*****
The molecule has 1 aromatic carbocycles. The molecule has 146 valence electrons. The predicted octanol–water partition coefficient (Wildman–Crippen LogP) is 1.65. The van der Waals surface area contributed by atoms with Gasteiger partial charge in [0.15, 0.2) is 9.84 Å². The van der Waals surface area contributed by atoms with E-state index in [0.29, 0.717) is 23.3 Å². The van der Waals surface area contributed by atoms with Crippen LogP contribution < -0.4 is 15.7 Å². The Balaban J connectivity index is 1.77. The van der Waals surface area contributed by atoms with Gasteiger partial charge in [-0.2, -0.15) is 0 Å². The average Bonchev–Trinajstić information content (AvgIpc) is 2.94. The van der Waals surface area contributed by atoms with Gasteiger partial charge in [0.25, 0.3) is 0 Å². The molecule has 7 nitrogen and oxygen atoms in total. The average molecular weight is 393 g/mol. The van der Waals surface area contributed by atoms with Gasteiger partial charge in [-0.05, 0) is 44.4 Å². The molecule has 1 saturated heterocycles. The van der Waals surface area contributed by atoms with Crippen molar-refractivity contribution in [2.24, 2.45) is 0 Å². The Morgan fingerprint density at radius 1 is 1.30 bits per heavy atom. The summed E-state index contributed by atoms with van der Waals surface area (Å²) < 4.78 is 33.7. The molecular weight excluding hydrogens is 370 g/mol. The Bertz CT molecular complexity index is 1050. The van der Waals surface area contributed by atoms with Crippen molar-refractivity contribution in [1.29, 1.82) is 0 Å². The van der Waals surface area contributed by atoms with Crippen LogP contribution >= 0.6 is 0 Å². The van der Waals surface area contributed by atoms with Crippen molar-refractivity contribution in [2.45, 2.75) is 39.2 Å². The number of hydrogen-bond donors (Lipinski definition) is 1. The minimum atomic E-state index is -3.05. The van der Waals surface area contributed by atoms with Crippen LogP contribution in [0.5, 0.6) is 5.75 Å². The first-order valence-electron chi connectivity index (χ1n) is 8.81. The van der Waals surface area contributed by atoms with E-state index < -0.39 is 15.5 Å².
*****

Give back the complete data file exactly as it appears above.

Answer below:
The molecule has 1 aromatic carbocycles. The molecule has 146 valence electrons. The predicted octanol–water partition coefficient (Wildman–Crippen LogP) is 1.65. The van der Waals surface area contributed by atoms with Gasteiger partial charge in [0.15, 0.2) is 9.84 Å². The van der Waals surface area contributed by atoms with E-state index in [0.29, 0.717) is 23.3 Å². The van der Waals surface area contributed by atoms with Crippen LogP contribution < -0.4 is 15.7 Å². The Balaban J connectivity index is 1.77. The van der Waals surface area contributed by atoms with Gasteiger partial charge in [-0.2, -0.15) is 0 Å². The average Bonchev–Trinajstić information content (AvgIpc) is 2.94. The van der Waals surface area contributed by atoms with Gasteiger partial charge in [0.25, 0.3) is 0 Å². The molecule has 7 nitrogen and oxygen atoms in total. The average molecular weight is 393 g/mol. The van der Waals surface area contributed by atoms with Gasteiger partial charge in [-0.05, 0) is 44.4 Å². The molecule has 1 saturated heterocycles. The van der Waals surface area contributed by atoms with Crippen molar-refractivity contribution in [2.24, 2.45) is 0 Å². The Morgan fingerprint density at radius 1 is 1.30 bits per heavy atom. The summed E-state index contributed by atoms with van der Waals surface area (Å²) < 4.78 is 33.7. The molecular weight excluding hydrogens is 370 g/mol. The Bertz CT molecular complexity index is 1050. The van der Waals surface area contributed by atoms with Crippen molar-refractivity contribution in [1.29, 1.82) is 0 Å². The van der Waals surface area contributed by atoms with Crippen LogP contribution >= 0.6 is 0 Å². The van der Waals surface area contributed by atoms with Crippen molar-refractivity contribution in [2.45, 2.75) is 39.2 Å². The number of hydrogen-bond donors (Lipinski definition) is 1. The minimum atomic E-state index is -3.05. The van der Waals surface area contributed by atoms with Crippen LogP contribution in [0.5, 0.6) is 5.75 Å². The first-order valence-electron chi connectivity index (χ1n) is 8.81. The van der Waals surface area contributed by atoms with E-state index < -0.39 is 15.5 Å².